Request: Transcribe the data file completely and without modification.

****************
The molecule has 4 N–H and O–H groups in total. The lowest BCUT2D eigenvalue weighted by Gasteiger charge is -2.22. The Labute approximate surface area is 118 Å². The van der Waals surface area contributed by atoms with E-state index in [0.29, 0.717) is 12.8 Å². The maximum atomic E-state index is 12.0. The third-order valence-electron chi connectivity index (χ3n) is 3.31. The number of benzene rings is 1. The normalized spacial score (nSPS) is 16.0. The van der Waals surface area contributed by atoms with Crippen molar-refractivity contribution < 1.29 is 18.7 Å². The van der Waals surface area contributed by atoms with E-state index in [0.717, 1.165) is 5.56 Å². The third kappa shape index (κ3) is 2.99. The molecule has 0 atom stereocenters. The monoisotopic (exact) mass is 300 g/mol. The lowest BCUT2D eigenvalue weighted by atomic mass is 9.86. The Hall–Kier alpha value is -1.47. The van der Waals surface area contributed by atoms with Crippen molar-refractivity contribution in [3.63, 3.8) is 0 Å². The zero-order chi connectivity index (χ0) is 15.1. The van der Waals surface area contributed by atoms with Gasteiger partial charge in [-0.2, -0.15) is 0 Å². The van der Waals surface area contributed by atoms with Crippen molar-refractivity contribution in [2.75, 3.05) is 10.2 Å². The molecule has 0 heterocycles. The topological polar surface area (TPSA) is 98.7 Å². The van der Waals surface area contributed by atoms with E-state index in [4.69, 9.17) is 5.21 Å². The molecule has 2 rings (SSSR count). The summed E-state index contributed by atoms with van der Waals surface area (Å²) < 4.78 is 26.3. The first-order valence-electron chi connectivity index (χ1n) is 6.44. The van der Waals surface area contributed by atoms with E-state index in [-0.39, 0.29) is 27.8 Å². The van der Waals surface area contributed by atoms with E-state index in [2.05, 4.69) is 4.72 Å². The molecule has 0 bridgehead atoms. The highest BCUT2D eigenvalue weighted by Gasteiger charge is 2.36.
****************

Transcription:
The molecule has 4 N–H and O–H groups in total. The lowest BCUT2D eigenvalue weighted by Gasteiger charge is -2.22. The Labute approximate surface area is 118 Å². The van der Waals surface area contributed by atoms with E-state index in [0.29, 0.717) is 12.8 Å². The maximum atomic E-state index is 12.0. The third-order valence-electron chi connectivity index (χ3n) is 3.31. The number of benzene rings is 1. The normalized spacial score (nSPS) is 16.0. The van der Waals surface area contributed by atoms with Crippen molar-refractivity contribution < 1.29 is 18.7 Å². The van der Waals surface area contributed by atoms with E-state index in [0.717, 1.165) is 5.56 Å². The third kappa shape index (κ3) is 2.99. The molecule has 0 atom stereocenters. The monoisotopic (exact) mass is 300 g/mol. The lowest BCUT2D eigenvalue weighted by atomic mass is 9.86. The Hall–Kier alpha value is -1.47. The van der Waals surface area contributed by atoms with Crippen molar-refractivity contribution in [3.63, 3.8) is 0 Å². The zero-order chi connectivity index (χ0) is 15.1. The van der Waals surface area contributed by atoms with Gasteiger partial charge in [-0.2, -0.15) is 0 Å². The van der Waals surface area contributed by atoms with Crippen molar-refractivity contribution in [2.75, 3.05) is 10.2 Å². The molecule has 0 heterocycles. The topological polar surface area (TPSA) is 98.7 Å². The van der Waals surface area contributed by atoms with E-state index in [4.69, 9.17) is 5.21 Å². The molecule has 2 rings (SSSR count). The summed E-state index contributed by atoms with van der Waals surface area (Å²) < 4.78 is 26.3. The first-order valence-electron chi connectivity index (χ1n) is 6.44. The van der Waals surface area contributed by atoms with E-state index in [-0.39, 0.29) is 27.8 Å². The van der Waals surface area contributed by atoms with E-state index in [2.05, 4.69) is 4.72 Å². The molecule has 0 bridgehead atoms. The highest BCUT2D eigenvalue weighted by Gasteiger charge is 2.36.